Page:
In addition to the general provisions above, the USDA has promulgated a series of implementing regulations under Title 9, Chapter 1, Subchapter A of the US Code of Federal Regulations providing further details concerning institutional requirements under the AWA. Pursuant to the regulations, USDA inspectors are required to perform at least one unannounced annual inspection at each facility that uses AWA-listed species. USDA personnel may also respond to public complaints regarding the care of regulated animals and are authorized to temporarily suspend a research facility’s license in cases of clear noncompliance with the AWA or its regulations.

Health Research Extension Act

The Health Research Extension Act of 1985 (Public Law 99-158) requires the following in relation to animal experiments funded through the National Institutes of Health (NIH) or other division of the Department of Health and Human Services (HHS):

  • The establishment of guidelines for “proper care of animals to be used for biomedical and behavioral research” and for the “proper treatment of animals while being used in such research,” including “the appropriate use of tranquilizers, analgesics, anesthetics, paralytics, and euthanasia for animals in such research; and appropriate pre-surgical and post-surgical veterinary medical and nursing care for animals in such research.”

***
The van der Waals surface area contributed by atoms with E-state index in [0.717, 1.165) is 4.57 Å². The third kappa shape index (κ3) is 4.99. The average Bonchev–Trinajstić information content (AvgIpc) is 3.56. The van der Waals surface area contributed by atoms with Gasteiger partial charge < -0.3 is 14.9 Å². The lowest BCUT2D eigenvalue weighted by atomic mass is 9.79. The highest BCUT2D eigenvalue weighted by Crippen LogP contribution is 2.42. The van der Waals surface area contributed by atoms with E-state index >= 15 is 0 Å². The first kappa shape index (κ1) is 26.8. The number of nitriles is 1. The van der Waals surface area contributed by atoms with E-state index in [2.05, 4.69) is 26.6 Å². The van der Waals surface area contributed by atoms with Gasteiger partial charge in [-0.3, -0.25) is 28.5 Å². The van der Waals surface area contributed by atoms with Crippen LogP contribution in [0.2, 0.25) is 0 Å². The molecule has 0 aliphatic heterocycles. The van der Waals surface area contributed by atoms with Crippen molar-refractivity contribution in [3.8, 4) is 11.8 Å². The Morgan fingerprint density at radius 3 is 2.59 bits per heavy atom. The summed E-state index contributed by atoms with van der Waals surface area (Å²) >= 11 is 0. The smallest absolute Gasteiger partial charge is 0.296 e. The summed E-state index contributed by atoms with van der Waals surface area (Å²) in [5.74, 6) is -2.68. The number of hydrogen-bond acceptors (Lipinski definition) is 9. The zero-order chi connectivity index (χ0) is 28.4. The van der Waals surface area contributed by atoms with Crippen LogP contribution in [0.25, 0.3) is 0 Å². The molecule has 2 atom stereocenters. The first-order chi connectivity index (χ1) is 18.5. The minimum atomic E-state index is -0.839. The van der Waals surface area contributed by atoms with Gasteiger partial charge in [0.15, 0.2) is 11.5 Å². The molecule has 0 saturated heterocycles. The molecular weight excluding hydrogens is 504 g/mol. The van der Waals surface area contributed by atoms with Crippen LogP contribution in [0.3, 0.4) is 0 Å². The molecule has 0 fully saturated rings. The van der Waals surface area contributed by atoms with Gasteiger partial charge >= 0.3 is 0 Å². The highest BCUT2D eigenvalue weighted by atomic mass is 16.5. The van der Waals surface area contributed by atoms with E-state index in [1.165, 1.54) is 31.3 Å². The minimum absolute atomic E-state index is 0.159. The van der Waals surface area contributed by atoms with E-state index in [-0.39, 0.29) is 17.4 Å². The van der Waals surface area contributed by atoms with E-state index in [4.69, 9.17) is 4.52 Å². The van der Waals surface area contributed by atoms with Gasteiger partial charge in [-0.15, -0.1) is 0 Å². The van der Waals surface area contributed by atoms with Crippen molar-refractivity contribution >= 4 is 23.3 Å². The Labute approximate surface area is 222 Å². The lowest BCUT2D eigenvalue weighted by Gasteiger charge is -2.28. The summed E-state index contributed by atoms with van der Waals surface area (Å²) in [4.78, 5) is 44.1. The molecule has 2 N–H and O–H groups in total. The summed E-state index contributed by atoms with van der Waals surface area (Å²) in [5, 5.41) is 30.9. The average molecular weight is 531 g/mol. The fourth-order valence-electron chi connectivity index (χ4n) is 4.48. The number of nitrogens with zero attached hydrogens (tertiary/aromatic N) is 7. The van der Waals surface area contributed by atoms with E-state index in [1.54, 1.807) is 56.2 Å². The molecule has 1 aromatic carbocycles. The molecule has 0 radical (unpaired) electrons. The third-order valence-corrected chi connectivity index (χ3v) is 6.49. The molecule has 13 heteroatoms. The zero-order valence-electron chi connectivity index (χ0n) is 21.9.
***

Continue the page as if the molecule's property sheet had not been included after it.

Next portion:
• “The organization and functioning of animal care committees … at each entity which conducts biomedical and behavioral research with funds provided under this Act…”
  • Submission of the following by each applicant for a grant, contract, or cooperative agreement:
    • Assurances satisfactory to the NIH Director that:
      • The applicant meets the requirements of the guidelines established under paragraphs (1) and (2) of subsection (a) and has an animal care committee which meets the requirements of subsection (b); and
      • Scientists, animal technicians, and other personnel involved with animal care, treatment, and use by the applicant have available to them instruction or training in the humane practice of animal maintenance and experimentation and the concept, availability, and use of research or testing methods that limit the use of animals or limit animal distress; and
    • A statement of the reasons for the use of animals in the research to be conducted with funds provided under such grant or contract.

The Health Research Extension Act does not provide for a government inspectorate to perform site visits of research facilities to confirm the accuracy of written assurances. However, facilities are required to report deficiencies to the NIH Office of Laboratory Animal Welfare (OLAW) for review.

Other Policies & Guidelines

US Government Principles for the Utilization and Care of Vertebrate Animals Used in Testing, Research, and Training

Federal policy provides that “(w)henever U.S. Government agencies develop requirements for testing, research, or training procedures involving the use of vertebrate animals, the following principles shall be considered; and whenever these agencies actually perform or sponsor such procedures, the responsible Institutional Official shall ensure that these principles are adhered to.” The principles in question are nine common sense criteria intended to ensure that vertebrate animal experiments are as humane and scientifically meritorious as possible.